Kingston and Ottawa city officials concerned about proposed expansion of local health unit

The province's proposed expansion of Ottawa Public Health and its consolidation with other health units across eastern Ontario have municipal officials in Kingston concerned.

The chair of the Ottawa Public Health board has concerns about the potential effects that residents in municipalities across eastern Ontario could face due to the provincial government’s proposed expansion of the health unit.

According to chair Keith Egli, the unit is expected to expand to cover municipalities in eastern Ontario from Kingston all the way to the Quebec border.

The Ontario government plans to implement the change by this time next year, says Egli, adding that he has concerns about the plan considering how large the operation is slated to be and how many details are still up in the air.

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“It’s not clear right now if the existing structure will remain,” said Egli. “There’s a lot of moving parts that need to be addressed in a short amount of time.”

According to Egli, Ottawa Public Health currently serves around a million people in the Ottawa area. That number could expand to 1.6 million people, and the area served could expand up to 29,000 square kilometres with the addition of the other municipalities, including Prescott-Russell, Cornwall, Smiths Falls and the second-largest health unit in eastern Ontario — Kingston, Frontenac, Lennox and Addington Public Health.

Chief medical officer and CEO of Kingston Frontenac Lennox and Addington Public Health Kieran Moore has a lot of the same concerns when it comes to the area the organization will have to cover.

“There are some concerns that this a very big region with a large population and by a regional entity it may be hard to manage that large of geography,” said Moore.

With the large coverage area, it’s not clear what the governing body for the new health unit would look like or where it would meet. And with provincial funding for health units set to potentially decrease, Egli believes the unit will undoubtedly be financially stretched.

“There’s a lot of things we need answers to. The province says there will be consultation, and I hope it’s very robust,” said Egli.

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A spokesperson for Ontario Health Minister Christine Elliott said that the ministry is currently in direct contact with the affected health units to answer any questions and that the province plans to implement working groups to help with the restructuring.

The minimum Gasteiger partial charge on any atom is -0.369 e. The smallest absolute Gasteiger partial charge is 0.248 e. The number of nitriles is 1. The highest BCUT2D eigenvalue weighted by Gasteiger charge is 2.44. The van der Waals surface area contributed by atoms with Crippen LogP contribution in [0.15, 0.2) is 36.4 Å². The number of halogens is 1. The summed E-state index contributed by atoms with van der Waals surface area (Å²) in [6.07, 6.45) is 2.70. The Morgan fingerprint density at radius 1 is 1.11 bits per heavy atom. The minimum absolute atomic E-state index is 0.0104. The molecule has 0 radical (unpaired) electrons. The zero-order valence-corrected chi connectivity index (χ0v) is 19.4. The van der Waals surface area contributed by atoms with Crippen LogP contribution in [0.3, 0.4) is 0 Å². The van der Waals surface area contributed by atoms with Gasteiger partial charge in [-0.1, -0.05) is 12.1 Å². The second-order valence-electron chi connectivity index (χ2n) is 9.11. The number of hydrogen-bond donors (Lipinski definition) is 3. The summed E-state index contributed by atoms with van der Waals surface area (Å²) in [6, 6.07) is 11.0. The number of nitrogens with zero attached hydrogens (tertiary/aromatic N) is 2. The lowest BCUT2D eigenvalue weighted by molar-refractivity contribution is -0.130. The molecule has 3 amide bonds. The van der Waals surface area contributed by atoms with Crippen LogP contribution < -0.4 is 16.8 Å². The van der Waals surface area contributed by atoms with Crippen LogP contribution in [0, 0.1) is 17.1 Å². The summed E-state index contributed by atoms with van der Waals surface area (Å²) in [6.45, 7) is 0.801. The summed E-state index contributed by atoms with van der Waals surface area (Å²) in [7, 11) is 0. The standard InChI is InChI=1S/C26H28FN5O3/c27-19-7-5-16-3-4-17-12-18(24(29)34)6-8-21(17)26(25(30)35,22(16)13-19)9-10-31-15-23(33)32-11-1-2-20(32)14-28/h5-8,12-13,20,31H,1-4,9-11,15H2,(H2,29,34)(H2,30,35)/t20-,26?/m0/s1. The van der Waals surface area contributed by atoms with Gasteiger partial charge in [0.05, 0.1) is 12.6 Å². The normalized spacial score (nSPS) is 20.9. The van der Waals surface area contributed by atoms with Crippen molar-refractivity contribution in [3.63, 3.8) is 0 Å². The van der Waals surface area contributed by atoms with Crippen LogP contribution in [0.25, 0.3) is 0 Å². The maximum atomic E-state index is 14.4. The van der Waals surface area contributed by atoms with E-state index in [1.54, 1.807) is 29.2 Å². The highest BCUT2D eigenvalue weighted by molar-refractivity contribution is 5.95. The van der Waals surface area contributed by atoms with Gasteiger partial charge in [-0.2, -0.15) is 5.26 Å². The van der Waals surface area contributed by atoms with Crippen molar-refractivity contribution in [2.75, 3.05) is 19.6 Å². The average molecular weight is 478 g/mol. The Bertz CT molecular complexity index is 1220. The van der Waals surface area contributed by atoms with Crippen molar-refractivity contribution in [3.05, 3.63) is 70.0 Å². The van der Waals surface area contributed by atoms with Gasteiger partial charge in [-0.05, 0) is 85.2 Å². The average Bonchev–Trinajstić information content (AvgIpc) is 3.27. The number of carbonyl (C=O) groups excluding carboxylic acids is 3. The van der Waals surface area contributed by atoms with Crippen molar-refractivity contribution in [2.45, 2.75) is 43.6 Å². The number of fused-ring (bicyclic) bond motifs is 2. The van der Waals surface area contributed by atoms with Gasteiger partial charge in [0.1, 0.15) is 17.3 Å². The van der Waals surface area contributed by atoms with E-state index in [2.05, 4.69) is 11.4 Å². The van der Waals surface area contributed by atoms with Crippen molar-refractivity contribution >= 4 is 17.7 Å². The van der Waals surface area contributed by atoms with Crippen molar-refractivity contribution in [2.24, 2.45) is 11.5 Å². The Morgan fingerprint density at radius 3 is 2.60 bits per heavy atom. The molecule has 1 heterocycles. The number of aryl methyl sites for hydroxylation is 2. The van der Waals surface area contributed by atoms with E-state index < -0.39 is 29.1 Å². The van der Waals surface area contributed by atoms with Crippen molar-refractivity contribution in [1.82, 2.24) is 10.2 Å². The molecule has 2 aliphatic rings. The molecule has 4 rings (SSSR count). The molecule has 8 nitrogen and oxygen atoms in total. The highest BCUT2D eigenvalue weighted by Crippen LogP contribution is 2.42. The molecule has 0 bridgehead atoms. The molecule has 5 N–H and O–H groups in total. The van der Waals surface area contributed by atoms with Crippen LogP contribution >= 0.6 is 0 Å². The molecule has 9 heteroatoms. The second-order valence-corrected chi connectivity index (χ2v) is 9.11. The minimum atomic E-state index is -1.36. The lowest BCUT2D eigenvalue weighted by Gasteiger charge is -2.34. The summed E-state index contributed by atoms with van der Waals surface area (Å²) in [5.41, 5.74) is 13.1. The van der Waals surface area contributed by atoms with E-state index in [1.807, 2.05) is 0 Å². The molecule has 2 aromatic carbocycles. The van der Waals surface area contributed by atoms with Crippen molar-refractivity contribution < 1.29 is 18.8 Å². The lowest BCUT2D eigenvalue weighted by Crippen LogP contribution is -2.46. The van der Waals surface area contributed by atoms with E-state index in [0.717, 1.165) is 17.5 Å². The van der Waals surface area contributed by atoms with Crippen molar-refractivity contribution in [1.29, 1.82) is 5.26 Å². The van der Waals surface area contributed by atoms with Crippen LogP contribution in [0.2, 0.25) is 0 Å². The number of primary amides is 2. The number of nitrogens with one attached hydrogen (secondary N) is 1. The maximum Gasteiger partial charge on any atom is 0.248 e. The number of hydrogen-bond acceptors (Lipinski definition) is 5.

“While the government will bring forward proposals, the specific boundaries of the new regional health units will be finalized in consultation with municipalities through technical working groups, which we expect to launch shortly,” said Hayley Chazan, a spokesperson for the health minister.

“In the meantime, we are in direct contact with all public health units to provide information about our modernization plan and to answer questions. Through these technical working groups, we will also work with our municipal partners to design governance and delivery models that protect and preserve the voice of all municipalities.”

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It is unclear how many jobs could be affected by this proposal and whether or not the existing structures will remain in place, but Chazan says the ministry will make sure that municipalities are ready for the change.

“While we have been clear that there will be consolidation, we cannot confirm specifics at this time. Through our collaboration, we will ensure that all municipalities and public health units are prepared for consolidation when it occurs,” Chazan said.

As for the smaller communities that could be affected, some, like Frontenac Islands Township mayor and chair of his municipality’s public health board Denis Doyle believe that by merging with Ottawa would end up costing the taxpayers more money as they would have to buy in to a larger health unit.

“Ottawa is not our favourite area to join,” said Doyle who is concerned that moving operations to Ottawa will cost taxpayers money.

He also says the city of Ottawa currently provides corporate support, human resources and free rent to their public health unit. He wonders if after the merger, smaller communities will be served as well as Ottawa, especially considering the city itself will be directly funding some operations at the consolidated public health unit.

A similar merger is slated to occur in the Guelph-Waterloo area as the government begins to follow through on its plan to reduce the number of health units in the province to 10.

With files from Alex Mazur

© 2019 Global News, a division of Corus Entertainment Inc.

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